Mangroves and Halophytes: Restoration and Utilization, edited by Helmut Lieth, Maxímo García Sucre, and Brigitte Herzog. Springer Verlag, Dordrecht, The Netherlands, 2008, hardcover/acid-free paper, lvi + 158 pp. €106.95. Illustr. 75 colour plates. Index. ISBN 978-1-4020-6719-8.
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This book is the 43rd in the series "Tasks for Vegetation Science," whose general editor is H. Lieth of the University of Osnabrück, Germany. Lieth is the author of the preface-introduction, in which he explains that the book is de facto an anthology of the papers presented at seminars in Caracas and several German universities. He stresses that this book shows the geographic broadening of the scope of interest of the International Society of Halophytes Utilization (ISHU) and departs from the usual concentration on Europe and North America.
A second prologue of the volume is by M. Garcia Sucre, who describes the expectations from the workshop(s) with regard to the utilization of mangroves and halophytes in Venezuela (he is part of the Venezuelan Institute for Scientific Research [IVIC], in Caracas), in the coastal regions, and for inland agriculture on saline salts. In Venezuela, as in several other regions, mangroves have lost ground, and rehabilitation is an important effort. The workshops fall under the aegis of several projects that are part of the Misión Ciencia, which aims at promoting science development focused on applied problems.
The volume stresses coastal pollution and upland soil salinization, drawing on half a century experience in Venezuela. There is no general bibliography, but each paper provides a list of references, occasionally mentioning several titles from the same author(s), showing both the high specialization of the paper and/or the paucity of existing literature on the subject.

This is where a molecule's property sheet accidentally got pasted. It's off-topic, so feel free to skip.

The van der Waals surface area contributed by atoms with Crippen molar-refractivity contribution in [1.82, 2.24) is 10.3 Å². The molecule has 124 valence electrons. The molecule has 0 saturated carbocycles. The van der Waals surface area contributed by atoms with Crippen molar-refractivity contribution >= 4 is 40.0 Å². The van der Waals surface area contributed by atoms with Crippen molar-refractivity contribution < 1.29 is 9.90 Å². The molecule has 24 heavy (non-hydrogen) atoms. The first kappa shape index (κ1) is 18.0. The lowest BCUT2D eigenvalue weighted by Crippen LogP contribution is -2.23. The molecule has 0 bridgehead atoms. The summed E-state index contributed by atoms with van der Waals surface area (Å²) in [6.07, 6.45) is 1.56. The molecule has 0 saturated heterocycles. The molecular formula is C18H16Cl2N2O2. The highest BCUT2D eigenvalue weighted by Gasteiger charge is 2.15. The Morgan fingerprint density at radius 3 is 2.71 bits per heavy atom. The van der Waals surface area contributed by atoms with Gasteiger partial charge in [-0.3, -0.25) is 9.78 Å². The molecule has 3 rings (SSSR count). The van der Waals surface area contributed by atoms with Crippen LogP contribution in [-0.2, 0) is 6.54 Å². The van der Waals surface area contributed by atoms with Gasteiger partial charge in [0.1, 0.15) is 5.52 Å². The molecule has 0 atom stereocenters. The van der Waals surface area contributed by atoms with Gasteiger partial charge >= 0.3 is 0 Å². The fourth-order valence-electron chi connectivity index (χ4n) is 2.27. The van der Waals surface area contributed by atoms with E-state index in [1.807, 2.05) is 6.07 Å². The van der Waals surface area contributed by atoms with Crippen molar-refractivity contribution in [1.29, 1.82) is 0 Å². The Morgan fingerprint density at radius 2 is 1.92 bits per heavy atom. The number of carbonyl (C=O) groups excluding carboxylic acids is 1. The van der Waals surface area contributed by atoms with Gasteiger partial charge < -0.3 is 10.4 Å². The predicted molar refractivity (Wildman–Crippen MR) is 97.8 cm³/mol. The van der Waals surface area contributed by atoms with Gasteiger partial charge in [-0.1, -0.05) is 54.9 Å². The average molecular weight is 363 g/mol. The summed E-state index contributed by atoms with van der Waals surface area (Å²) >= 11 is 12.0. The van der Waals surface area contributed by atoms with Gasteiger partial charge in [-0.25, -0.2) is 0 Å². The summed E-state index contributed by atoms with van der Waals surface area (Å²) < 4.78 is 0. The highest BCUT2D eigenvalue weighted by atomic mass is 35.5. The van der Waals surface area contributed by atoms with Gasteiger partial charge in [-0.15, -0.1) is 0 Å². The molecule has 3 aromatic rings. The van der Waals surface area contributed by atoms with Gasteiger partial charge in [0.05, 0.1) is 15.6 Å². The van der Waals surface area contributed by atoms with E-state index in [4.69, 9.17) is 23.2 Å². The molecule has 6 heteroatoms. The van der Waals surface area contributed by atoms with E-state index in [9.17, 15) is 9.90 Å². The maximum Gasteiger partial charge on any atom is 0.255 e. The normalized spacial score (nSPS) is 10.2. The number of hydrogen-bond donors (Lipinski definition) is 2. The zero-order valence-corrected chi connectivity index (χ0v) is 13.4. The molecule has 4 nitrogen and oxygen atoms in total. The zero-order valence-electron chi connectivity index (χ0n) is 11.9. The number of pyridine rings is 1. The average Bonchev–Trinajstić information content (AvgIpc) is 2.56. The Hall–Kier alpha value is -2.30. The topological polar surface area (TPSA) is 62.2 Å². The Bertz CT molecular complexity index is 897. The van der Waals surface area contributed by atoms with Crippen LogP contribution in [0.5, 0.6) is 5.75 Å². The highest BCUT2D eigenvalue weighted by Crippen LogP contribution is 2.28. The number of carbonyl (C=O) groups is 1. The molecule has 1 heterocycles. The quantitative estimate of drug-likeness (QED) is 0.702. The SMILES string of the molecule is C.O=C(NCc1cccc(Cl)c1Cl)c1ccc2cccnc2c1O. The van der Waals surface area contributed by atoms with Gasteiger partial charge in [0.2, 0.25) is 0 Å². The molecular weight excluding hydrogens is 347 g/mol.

The fourteen papers are from seventeen contributors grouped into three parts: general aspects, saline ecosystems in Venezuela, and experimental systems. The reader who is interested in the topic, without being a specialist, will find the papers by Lieth in part I very informative, since use of halophytes, the link with the global water crisis (listed in a paper by Koyro and Lieth), and sustainability are discussed here, and the potential for saltwater irrigation in the Mediterranean region is examined, not on the short term, but with sustainability in mind. Acceptance of salinity by vegetation seems to be far higher than can generally be concluded by literature on the subject. If climate can influence phytoresponse, so can appropriate management. Salt tolerance is also approached in a paper by Koyro et al., who discuss the impact on biomass production in their paper (part III). Temperature influence is considered by Sànchez-Arias et al. (also in two papers of part III) for some specific cases.
Part II includes new approaches, methods, and techniques, an insight on new approaches to halophytes research, development of genomics, and the use of satellite remote sensing for ecosystems analysis.
Lieth and Herzog propose (part II) a series of research projects into such sustainable utilization of halophytes in Venezuela, and, based on observations in a national park and a refuge, Barreto provides a diagnosis about the state of mangroves in Venezuela. The coast has been strongly affected by human presence, not the least of which is the presence of tourists, and mangroves have suffered greatly. The situation has been exacerbated by severe droughts (1991–93) that are not infrequent and are of variable duration.
In a third paper, Sànchez-Arias envisages the role that can/could be played by communities in the use of halophytes and the creation of "oases" of mangroves. Restoration of the mangrove forest can be part of a landscape design (Pannier). A novel idea by Pannier about the implant of mangroves on artificial islands is a challenging thought; dredging of the canal at the entrance of Lake Maracaibo created islands that remained practically uninhabited and that offered terrain that could and was colonized by mangroves.
The energy problem is not forgotten, as Hoek suggests that salty lands and brackish waters are favourable for the growth of halophytic or halinic-tolerant biomass. A demonstration area of some 1000 ha is under consideration under the banner of an OASE-sponsored project.
Part III papers represent 50% of the workshop's contributions. mostly experiments within halophytic ecosystems. Coastal management, tourism, energy production, and revegetation are visited here.
One will agree with the text on the back cover that the book is a useful reference source for researchers working on saline ecosystems and halophytes holding economic promise. The superb coloured illustrations of this elegantly presented volume cover topics of all three parts. By today's standards, the book is priced in the upper middle range, which is not surprising considering the inclusion of some 75 coloured plates.
Roger H. Charlier
Free University of Brussels (VUB)